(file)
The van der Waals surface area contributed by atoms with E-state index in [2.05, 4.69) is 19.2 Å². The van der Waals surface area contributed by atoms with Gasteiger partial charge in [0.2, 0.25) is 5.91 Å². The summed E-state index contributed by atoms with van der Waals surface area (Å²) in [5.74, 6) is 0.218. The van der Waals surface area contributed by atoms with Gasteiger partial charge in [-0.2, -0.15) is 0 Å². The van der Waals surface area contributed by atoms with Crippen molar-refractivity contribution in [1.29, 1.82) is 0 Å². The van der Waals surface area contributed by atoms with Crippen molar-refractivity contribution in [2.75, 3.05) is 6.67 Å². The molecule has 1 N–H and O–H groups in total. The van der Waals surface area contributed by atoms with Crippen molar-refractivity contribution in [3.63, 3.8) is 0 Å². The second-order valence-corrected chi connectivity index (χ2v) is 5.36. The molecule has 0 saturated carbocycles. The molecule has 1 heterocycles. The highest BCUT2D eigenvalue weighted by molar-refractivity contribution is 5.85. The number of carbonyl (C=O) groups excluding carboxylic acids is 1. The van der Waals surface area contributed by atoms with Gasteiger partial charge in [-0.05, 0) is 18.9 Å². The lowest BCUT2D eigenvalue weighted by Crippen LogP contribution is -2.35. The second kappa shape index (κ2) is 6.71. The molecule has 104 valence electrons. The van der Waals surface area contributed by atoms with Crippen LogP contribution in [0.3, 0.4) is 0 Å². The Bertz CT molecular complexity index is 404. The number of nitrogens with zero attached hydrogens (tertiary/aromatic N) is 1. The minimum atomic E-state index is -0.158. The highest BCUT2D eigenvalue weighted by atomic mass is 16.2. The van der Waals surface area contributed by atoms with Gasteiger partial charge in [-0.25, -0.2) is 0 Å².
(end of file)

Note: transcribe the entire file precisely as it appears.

The van der Waals surface area contributed by atoms with E-state index in [2.05, 4.69) is 19.2 Å². The van der Waals surface area contributed by atoms with Gasteiger partial charge in [0.2, 0.25) is 5.91 Å². The summed E-state index contributed by atoms with van der Waals surface area (Å²) in [5.74, 6) is 0.218. The van der Waals surface area contributed by atoms with Gasteiger partial charge in [-0.2, -0.15) is 0 Å². The van der Waals surface area contributed by atoms with Crippen molar-refractivity contribution in [1.29, 1.82) is 0 Å². The van der Waals surface area contributed by atoms with Crippen molar-refractivity contribution in [2.75, 3.05) is 6.67 Å². The molecule has 1 N–H and O–H groups in total. The van der Waals surface area contributed by atoms with Crippen molar-refractivity contribution in [3.63, 3.8) is 0 Å². The second-order valence-corrected chi connectivity index (χ2v) is 5.36. The molecule has 0 saturated carbocycles. The molecule has 1 heterocycles. The highest BCUT2D eigenvalue weighted by molar-refractivity contribution is 5.85. The number of carbonyl (C=O) groups excluding carboxylic acids is 1. The van der Waals surface area contributed by atoms with Gasteiger partial charge in [-0.05, 0) is 18.9 Å². The lowest BCUT2D eigenvalue weighted by Crippen LogP contribution is -2.35. The second kappa shape index (κ2) is 6.71. The molecule has 104 valence electrons. The van der Waals surface area contributed by atoms with Crippen LogP contribution in [0.3, 0.4) is 0 Å². The Bertz CT molecular complexity index is 404. The number of nitrogens with zero attached hydrogens (tertiary/aromatic N) is 1. The minimum atomic E-state index is -0.158. The highest BCUT2D eigenvalue weighted by atomic mass is 16.2. The van der Waals surface area contributed by atoms with Gasteiger partial charge in [-0.25, -0.2) is 0 Å².